Challenges and
implementation

As a community, Emory has embarked on a long road to achieve its vision of becoming a destination university of international reputation. Now more than ever, implementing Emory’s strategic plan requires flexibility, openness to opportunity, and commitment to fiscal responsibility.
The world of higher education is facing nearly unprecedented challenges. These include the impact of the world economy; state and federal budget fluctuations; the effect of the declining housing market on faculty recruitment; rising tuition costs and competing financial aid packages for middle class families; decreasing applications to private universities; expected increases in the number of faculty who retire; increasing government oversight and assessment of learning and research outcomes; rising healthcare costs and related legislation; and the growing emphasis on environmental stewardship, local community involvement, and campus security.

The Strategic Implementation Advisory Committee, with representation from across the university, continues to develop priorities, review achievements, and guide strategic implementation activities. Over the past six months, a process to conduct a mid-point review and update of the strategic plan was established. The plan’s mid-point, 2010, is an ideal time to assess progress toward achieving university-wide strategic goals, changes in the internal and external environment, and the impact of the strategic plan on Emory’s strategic position. The Strategic Plan Executive Committee, which consists of the executive vice presidents for academic affairs, health affairs, and finance and administration, will assess the progress, trajectory, and long-term sustainability of each strategic theme, initiative, and implementation strategy and make adjustments as needed. The school and unit plans, which are the foundation of the university-wide plan, expire in 2010 and must be updated for the next five years (2010–2015).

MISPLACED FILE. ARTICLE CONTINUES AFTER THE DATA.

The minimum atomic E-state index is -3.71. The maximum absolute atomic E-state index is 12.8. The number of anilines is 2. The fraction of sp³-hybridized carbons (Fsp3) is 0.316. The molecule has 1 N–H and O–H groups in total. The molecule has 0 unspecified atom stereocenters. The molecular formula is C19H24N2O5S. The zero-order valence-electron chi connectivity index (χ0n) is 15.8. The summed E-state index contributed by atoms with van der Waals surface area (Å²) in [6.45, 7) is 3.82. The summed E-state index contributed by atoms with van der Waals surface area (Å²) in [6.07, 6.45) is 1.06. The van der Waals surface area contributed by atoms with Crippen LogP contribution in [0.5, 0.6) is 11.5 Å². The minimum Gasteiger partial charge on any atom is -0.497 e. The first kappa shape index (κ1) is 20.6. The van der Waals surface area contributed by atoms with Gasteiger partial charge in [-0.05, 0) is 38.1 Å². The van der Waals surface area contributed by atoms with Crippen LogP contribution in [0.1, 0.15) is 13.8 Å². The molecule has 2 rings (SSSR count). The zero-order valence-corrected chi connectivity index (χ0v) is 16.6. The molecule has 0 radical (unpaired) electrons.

Over this academic year, all components of the strategic plan will be evaluated. This is an elaborate process that seeks feedback from all. Consequently, the next phase of the plan may look different. We are in the middle of this process presently, and an update is expected to be available in fall 2009.

For more information on the strategic plan, please see www.emory.edu/strategicplan. Monthly updates are provided on the Academic Exchange website at www.emory.edu/ACAD_EXCHANGE/strategicplan.html.